Nice little piece on outrigger canoeing in Friday’s NY Times – The New York Times > Travel > Escapes > Journeys: Adventurer | Outrigger Canoeing
I’ve been think about getting back on a canoe lately, it’s been far too long since I dipped my paddle in the ocean. I haven’t paddled since the typhoons hit in 2002. I had so many other things to worry about at the time, and the crew just never got back together. Maybe I should gather up the team and see if anyone is interested in starting out again.
Since the Times only keeps the articles up for a week or so, I am copying it below.
ON a balmy Saturday morning, it’s practice as usual for the New York Outrigger Club. What this group of outrigger canoe enthusiasts hears is not the crashing waves of the Pacific or the whistle of cool Hawaiian trade winds, but the shouts and calls of tourists who wave frenetically from the deck of the Intrepid at Pier 86 on the Hudson River in Manhattan. As the paddlers battle uptown against the current and pull up alongside the Intrepid for a midmorning stretch session, curious onlookers on the hulking aircraft carrier show increasingly noisy interest.
They are finally greeted with a wave and a hello from the club’s president, Di Eckerle, who rides in the six-person canoe’s rear steersman’s seat. A cheer goes up in reply, and Ms. Eckerle smiles. “Only in New York,” she says.
Though Manhattan’s waterfront is an unlikely place to find a thriving outrigger canoe scene – set as it is on a river whose obstacles include bobbing baseballs and soda cans, swells from the Circle Line ferries and gusts from choppers taking off and landing at the West 30th Street heliport – the club is a sign of the sport’s growing popularity outside Hawaii. It is just one of close to 30 clubs in the East Coast Outrigger Racing Association, which was formed seven years ago. Besides Manhattan, outrigger clubs are found in unlikely spots like Massachusetts and Texas, as well as several West Coast places where the mild climate and proximity to Hawaii make for a firmly established Hawaiian transplant community.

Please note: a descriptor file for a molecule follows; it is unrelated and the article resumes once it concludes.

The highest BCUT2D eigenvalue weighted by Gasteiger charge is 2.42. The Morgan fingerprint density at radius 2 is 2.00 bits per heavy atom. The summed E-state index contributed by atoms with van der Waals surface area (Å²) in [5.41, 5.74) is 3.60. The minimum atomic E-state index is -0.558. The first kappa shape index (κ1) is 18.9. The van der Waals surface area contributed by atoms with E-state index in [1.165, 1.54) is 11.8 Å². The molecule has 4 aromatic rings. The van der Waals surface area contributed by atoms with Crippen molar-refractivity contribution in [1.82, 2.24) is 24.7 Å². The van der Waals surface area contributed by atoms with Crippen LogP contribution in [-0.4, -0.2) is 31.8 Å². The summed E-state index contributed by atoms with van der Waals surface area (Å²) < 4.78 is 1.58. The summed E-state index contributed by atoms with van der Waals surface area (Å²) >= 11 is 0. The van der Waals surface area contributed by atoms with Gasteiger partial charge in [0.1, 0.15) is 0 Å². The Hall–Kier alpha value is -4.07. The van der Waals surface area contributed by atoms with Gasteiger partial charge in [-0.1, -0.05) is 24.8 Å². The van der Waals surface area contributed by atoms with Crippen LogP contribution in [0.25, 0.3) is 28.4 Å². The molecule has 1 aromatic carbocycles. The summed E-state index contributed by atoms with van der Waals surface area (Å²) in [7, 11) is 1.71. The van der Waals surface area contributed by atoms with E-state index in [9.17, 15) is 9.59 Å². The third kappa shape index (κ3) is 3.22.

The outrigger canoe – whose hull is attached on one side to a float, or ama, for added stability in rough open water – has been used for transportation in the Pacific for centuries. Contemporary outrigger canoe racing has its roots in Hawaii; according to Kanu Culture, an Australian-based magazine devoted to the sport, canoe racing was a form of entertainment and pride for Hawaiian villages. In 1908, the Honolulu-based Outrigger Canoe Club became the first such modern-day club to be founded in Hawaii.
The nonprofit New York Outrigger Club, founded in 1996 by Roger Meyer, launches its canoes from Pier 63, at 23rd Street and the Hudson near Chelsea Piers. The season runs from April to October, and practices are held on Tuesday and Thursday evenings and on Saturday mornings, which is when beginners can receive formal instruction.
“It’s wonderful to see Manhattan from another point of view,” said Ilana Lobet, 53, an Upper West Side resident who owns a custom-framing business. She began paddling in 2002 as a way to train for the Eco-Challenge adventure race in Fiji. “I’ve lived here since 1976. Out on the water, the scene is always different.”
Manhattan is not as odd a location for a Hawaiian outrigger canoe club as it might seem, Ms. Eckerle said. “What’s always struck me about Manhattan is that it’s surrounded by water, but for many years no one thought to paddle on it. Though I must admit that we do have challenging currents and big motorized vessels that can be off-putting at times.”